To be quite honest, I had trouble staying focused during the tour guide’s explanations of Independence Hall and Congress Hall that we saw later in the day. The information seemed to be repetitive from the things we have learned by reading 1776 and the Moodle Articles and the tour guides spent too much time droning on about each minute thing that had happened in each room, particularly in Independence Hall. Both put emphasis on the “fact” that what happened in those rooms changed the course of American History forever.
The first time I walked by I completely missed the President’s House. I was expecting it to be an actual house and instead it was just a few little signs. It explains that history is not “neat” and instead we must think about the contradiction of our country: the rising of liberty during a time of slavery. The plaques pay tribute to the slaves and explain in detail the hardships they were forced to endure while crossing the sea and in American homes across the country. President George Washington owned and transported slaves, a troubling thing to think about. Learning that some of history’s greatest heroes made mistakes are important because we as a society need to learn from those mistakes. Hearing that our Constitution required the return of escaped enslaved people to be returned to their owners is shocking and sad. The President’s House does a wonderful job of teaching visitors about the horrors of slavery in hopes that we can learn from our predecessor’s mistakes. I hope that the President’s House will set an example for other parks and museums around the country.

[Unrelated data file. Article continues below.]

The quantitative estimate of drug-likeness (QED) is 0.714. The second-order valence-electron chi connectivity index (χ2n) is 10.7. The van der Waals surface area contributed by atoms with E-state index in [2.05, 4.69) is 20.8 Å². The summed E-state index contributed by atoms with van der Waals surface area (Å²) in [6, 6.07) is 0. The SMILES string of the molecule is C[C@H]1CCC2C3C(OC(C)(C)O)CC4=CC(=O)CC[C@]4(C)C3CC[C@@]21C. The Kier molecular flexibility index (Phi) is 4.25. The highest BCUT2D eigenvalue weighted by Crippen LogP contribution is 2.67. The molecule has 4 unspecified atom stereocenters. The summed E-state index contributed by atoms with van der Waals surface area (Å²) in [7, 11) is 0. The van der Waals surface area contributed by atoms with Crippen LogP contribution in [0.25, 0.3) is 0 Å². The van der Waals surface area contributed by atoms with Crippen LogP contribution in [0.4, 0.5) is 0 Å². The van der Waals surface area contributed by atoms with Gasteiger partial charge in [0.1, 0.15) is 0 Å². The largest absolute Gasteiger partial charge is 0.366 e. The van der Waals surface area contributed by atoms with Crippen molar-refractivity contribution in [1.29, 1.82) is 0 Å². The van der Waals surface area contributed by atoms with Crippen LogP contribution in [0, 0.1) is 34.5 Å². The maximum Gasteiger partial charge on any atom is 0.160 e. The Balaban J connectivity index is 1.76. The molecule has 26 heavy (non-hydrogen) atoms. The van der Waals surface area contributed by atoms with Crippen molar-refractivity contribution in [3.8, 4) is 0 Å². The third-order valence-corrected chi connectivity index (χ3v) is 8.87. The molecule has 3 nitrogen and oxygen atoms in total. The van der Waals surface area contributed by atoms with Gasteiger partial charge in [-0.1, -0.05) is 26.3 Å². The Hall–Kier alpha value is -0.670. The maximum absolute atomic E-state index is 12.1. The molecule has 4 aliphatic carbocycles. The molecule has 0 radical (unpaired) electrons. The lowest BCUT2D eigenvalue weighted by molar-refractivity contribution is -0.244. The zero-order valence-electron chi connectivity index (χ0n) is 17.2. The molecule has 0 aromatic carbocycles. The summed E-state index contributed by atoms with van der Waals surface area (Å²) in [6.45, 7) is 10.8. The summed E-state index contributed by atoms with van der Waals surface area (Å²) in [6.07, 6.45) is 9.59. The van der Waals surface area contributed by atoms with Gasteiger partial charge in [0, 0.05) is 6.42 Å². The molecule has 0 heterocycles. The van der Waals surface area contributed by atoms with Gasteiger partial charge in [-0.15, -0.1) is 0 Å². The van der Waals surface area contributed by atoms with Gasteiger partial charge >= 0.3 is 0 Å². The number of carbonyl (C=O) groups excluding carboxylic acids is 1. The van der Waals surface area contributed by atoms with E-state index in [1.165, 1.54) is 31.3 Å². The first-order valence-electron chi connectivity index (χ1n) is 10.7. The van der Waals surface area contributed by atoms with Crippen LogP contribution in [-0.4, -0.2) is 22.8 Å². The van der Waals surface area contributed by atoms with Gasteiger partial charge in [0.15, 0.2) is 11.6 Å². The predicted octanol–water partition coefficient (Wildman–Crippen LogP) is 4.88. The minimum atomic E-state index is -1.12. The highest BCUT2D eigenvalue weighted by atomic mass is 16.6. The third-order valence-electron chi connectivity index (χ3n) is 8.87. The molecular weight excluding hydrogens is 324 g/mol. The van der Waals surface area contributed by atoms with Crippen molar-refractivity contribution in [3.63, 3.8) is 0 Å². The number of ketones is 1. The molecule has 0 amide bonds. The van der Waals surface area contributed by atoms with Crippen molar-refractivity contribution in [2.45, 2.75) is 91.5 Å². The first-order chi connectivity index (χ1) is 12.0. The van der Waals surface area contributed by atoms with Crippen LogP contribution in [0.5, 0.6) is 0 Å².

Mrs. K’s Coffee
Cutest little place to stop for breakfast or lunch!
This afternoon (the 11th) my group chose to visit the Liberty Museum – my favorite place we have been thus far! Upon entering, we watched a short orientation film that greatly encompassed the themes of museum as a whole. It began by asking, “what does liberty look like?” Liberty looks like people working together and choosing their own path. Liberty is an opportunity that sometimes it requires that you risk it all. Liberty is not a destination, but a long journey. Liberty is not about what you can’t do, but about what you can do. Both the museum and the video emphasized that there are all different kinds of heroes. There were exhibits dedicated to political heroes from all over the world and exhibits dedicated to young kids who have stood up to make a difference. Some honored have faced jail time for standing up for what is right while others have even faced death.